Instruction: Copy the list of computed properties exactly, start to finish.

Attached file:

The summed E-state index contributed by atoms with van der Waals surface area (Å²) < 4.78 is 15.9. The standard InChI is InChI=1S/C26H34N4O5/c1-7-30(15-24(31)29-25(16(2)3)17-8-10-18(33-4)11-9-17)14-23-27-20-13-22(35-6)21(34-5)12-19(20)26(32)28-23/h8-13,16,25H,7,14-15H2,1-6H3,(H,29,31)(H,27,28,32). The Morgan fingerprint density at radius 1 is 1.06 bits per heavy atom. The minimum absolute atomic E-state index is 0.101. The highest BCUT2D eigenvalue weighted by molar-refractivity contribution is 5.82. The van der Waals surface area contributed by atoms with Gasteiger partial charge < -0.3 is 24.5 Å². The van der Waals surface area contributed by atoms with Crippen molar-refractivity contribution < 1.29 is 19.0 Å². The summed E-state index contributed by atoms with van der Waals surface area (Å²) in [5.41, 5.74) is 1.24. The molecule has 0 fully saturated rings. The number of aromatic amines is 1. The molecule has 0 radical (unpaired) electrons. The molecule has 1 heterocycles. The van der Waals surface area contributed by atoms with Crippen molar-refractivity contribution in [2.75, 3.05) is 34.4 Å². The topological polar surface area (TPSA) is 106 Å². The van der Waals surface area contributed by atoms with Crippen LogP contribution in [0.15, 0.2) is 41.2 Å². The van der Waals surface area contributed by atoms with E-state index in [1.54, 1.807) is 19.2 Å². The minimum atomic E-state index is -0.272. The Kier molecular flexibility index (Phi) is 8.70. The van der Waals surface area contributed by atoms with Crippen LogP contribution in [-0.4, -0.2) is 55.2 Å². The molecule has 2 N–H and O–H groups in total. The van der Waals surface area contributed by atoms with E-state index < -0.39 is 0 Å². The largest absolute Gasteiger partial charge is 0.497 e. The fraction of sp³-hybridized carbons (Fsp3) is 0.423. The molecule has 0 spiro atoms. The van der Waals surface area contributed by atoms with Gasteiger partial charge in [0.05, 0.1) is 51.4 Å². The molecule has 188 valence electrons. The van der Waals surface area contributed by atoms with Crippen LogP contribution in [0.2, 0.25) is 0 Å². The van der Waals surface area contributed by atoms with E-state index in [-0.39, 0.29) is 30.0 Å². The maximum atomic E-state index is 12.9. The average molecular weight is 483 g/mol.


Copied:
The summed E-state index contributed by atoms with van der Waals surface area (Å²) < 4.78 is 15.9. The standard InChI is InChI=1S/C26H34N4O5/c1-7-30(15-24(31)29-25(16(2)3)17-8-10-18(33-4)11-9-17)14-23-27-20-13-22(35-6)21(34-5)12-19(20)26(32)28-23/h8-13,16,25H,7,14-15H2,1-6H3,(H,29,31)(H,27,28,32). The Morgan fingerprint density at radius 1 is 1.06 bits per heavy atom. The minimum absolute atomic E-state index is 0.101. The highest BCUT2D eigenvalue weighted by molar-refractivity contribution is 5.82. The van der Waals surface area contributed by atoms with Gasteiger partial charge < -0.3 is 24.5 Å². The van der Waals surface area contributed by atoms with Crippen molar-refractivity contribution < 1.29 is 19.0 Å². The summed E-state index contributed by atoms with van der Waals surface area (Å²) in [5.41, 5.74) is 1.24. The molecule has 0 fully saturated rings. The number of aromatic amines is 1. The molecule has 0 radical (unpaired) electrons. The molecule has 1 heterocycles. The van der Waals surface area contributed by atoms with Crippen molar-refractivity contribution in [2.75, 3.05) is 34.4 Å². The topological polar surface area (TPSA) is 106 Å². The van der Waals surface area contributed by atoms with Crippen LogP contribution in [0.15, 0.2) is 41.2 Å². The van der Waals surface area contributed by atoms with E-state index in [1.54, 1.807) is 19.2 Å². The minimum atomic E-state index is -0.272. The Kier molecular flexibility index (Phi) is 8.70. The van der Waals surface area contributed by atoms with Crippen LogP contribution in [-0.4, -0.2) is 55.2 Å². The molecule has 2 N–H and O–H groups in total. The van der Waals surface area contributed by atoms with E-state index < -0.39 is 0 Å². The largest absolute Gasteiger partial charge is 0.497 e. The fraction of sp³-hybridized carbons (Fsp3) is 0.423. The molecule has 0 spiro atoms. The van der Waals surface area contributed by atoms with Gasteiger partial charge in [0.05, 0.1) is 51.4 Å². The molecule has 188 valence electrons. The van der Waals surface area contributed by atoms with Crippen LogP contribution in [0.2, 0.25) is 0 Å². The van der Waals surface area contributed by atoms with E-state index in [-0.39, 0.29) is 30.0 Å². The maximum atomic E-state index is 12.9. The average molecular weight is 483 g/mol.